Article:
ACTON, Australia, June 23 (UPI) -- Blue hook stars have confused scientists for many years. Found in the center of many star clusters, blue hook stars are just half the mass of our sun, yet ten times hotter and much more luminous.
Finally, researchers say they know why. In a new study, a team of scientists say the blue star's unique disposition is a result of its unusual birth and evolution.
Its characteristics are the result of an early stellar collision, researchers say.
"As the star was forming billions of years ago from a disc of gas in the congested center of the star cluster, another star or stars must have collided with the disc and destroyed it," researcher Antonino Milone, an astronomer at the Australian National University, explained in a press release.
"These blue stars must form in a second generation of star formation," Milone said. "Our new explanation is quite simple, and it hangs together really nicely."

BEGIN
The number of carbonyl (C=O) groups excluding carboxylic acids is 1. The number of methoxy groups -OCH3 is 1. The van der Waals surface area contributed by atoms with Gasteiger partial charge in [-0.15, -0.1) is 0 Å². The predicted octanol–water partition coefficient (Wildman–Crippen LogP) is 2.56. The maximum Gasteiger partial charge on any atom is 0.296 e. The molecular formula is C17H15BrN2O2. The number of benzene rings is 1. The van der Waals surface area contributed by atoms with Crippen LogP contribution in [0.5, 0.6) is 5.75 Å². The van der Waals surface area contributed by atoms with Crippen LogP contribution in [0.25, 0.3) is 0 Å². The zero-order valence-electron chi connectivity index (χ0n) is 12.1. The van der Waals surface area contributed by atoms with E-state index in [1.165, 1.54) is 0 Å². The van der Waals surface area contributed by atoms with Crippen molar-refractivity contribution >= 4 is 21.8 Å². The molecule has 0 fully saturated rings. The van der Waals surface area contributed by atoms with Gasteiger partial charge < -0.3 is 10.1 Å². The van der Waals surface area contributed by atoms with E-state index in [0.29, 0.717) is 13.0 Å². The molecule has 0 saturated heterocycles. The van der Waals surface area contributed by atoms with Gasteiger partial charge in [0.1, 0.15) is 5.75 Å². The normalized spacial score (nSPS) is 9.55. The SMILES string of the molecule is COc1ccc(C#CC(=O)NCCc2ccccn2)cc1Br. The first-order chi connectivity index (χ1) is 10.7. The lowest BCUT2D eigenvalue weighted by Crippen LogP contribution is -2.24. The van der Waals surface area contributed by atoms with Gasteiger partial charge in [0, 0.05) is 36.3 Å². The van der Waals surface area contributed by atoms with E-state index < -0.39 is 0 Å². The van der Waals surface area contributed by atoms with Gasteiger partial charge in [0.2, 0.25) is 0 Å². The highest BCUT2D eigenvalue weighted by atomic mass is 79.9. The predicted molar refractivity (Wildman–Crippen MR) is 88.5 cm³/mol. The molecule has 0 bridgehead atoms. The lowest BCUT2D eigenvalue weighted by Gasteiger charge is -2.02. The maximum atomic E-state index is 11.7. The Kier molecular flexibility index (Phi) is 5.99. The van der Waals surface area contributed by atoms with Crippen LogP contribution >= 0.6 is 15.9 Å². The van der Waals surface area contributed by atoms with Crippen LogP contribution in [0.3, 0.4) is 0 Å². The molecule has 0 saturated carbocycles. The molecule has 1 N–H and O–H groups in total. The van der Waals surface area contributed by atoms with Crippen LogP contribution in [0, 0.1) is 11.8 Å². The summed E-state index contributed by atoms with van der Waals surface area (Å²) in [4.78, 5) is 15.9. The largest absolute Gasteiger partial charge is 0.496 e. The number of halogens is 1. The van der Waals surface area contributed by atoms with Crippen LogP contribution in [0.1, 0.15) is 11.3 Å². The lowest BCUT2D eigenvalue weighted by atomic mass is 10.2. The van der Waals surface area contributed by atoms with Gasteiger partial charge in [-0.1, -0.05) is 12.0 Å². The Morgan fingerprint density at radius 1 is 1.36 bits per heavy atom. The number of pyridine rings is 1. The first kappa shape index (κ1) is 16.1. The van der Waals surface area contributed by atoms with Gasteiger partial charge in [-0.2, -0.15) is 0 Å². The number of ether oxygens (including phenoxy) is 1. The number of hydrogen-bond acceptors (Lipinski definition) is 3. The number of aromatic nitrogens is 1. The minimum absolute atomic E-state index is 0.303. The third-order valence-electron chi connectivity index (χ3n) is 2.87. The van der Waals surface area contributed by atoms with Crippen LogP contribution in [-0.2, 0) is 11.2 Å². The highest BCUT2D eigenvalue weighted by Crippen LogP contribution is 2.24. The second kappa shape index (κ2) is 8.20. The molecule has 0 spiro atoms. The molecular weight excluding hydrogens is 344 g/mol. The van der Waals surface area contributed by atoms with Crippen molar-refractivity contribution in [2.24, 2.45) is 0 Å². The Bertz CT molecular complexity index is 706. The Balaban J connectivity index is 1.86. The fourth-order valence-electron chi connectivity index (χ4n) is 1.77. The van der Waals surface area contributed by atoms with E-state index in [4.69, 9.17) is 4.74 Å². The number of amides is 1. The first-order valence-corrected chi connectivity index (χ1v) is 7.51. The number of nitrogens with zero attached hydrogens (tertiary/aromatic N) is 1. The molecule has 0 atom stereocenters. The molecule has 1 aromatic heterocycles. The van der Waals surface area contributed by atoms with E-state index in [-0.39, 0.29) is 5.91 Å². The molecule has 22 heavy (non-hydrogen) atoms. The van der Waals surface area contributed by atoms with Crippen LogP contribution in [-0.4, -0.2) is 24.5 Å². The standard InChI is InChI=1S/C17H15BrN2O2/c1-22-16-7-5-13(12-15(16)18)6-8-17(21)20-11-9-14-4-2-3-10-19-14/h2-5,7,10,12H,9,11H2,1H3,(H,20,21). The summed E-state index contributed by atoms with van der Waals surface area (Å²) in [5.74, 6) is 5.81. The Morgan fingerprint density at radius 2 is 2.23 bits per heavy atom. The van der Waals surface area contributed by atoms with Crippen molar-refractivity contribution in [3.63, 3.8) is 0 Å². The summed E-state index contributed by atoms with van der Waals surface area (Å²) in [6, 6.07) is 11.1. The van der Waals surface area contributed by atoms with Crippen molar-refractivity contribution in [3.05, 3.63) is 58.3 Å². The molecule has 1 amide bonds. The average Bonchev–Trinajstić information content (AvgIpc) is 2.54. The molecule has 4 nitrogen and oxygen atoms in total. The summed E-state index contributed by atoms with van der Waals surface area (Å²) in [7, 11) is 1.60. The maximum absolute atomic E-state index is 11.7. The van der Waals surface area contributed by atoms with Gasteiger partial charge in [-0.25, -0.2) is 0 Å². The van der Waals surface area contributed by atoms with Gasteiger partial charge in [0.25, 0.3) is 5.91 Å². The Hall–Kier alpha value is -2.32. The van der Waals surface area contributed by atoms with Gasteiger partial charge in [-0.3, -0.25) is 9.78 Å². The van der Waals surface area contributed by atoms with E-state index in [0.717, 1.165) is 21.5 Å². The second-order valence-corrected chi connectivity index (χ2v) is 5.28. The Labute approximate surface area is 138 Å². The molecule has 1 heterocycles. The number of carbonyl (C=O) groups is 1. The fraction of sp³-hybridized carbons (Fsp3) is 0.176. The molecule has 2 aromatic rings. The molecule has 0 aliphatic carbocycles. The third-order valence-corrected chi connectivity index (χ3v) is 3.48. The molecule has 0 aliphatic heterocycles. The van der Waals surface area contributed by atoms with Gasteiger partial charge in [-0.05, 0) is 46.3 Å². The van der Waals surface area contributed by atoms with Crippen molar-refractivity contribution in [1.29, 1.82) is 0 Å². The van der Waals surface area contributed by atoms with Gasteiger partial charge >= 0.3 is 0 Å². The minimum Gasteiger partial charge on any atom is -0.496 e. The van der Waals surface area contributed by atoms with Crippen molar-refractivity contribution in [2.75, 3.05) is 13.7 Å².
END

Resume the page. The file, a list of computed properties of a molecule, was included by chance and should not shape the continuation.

Not only do stars in star clusters not all form at once, researchers realized, they also don't all form the same way.
Stellar discs limit the rotation of the young star, but without it, the blue star's spin rate accelerates. The fast rotation counteracts the inward pull of gravity, causing the star to consume gas at a slower rate. The diminished metabolism affects the star's evolution, allowing it to accumulate a denser heavier core over time -- but without increasing its mass.
Blue hook stars take on their unique characteristics after 10 billion years, once they have burned through all the available hydrogen and begin consuming helium. Helium burns extra hot, giving the star its bright, blue heat.
The new research was published in the journal Nature this week.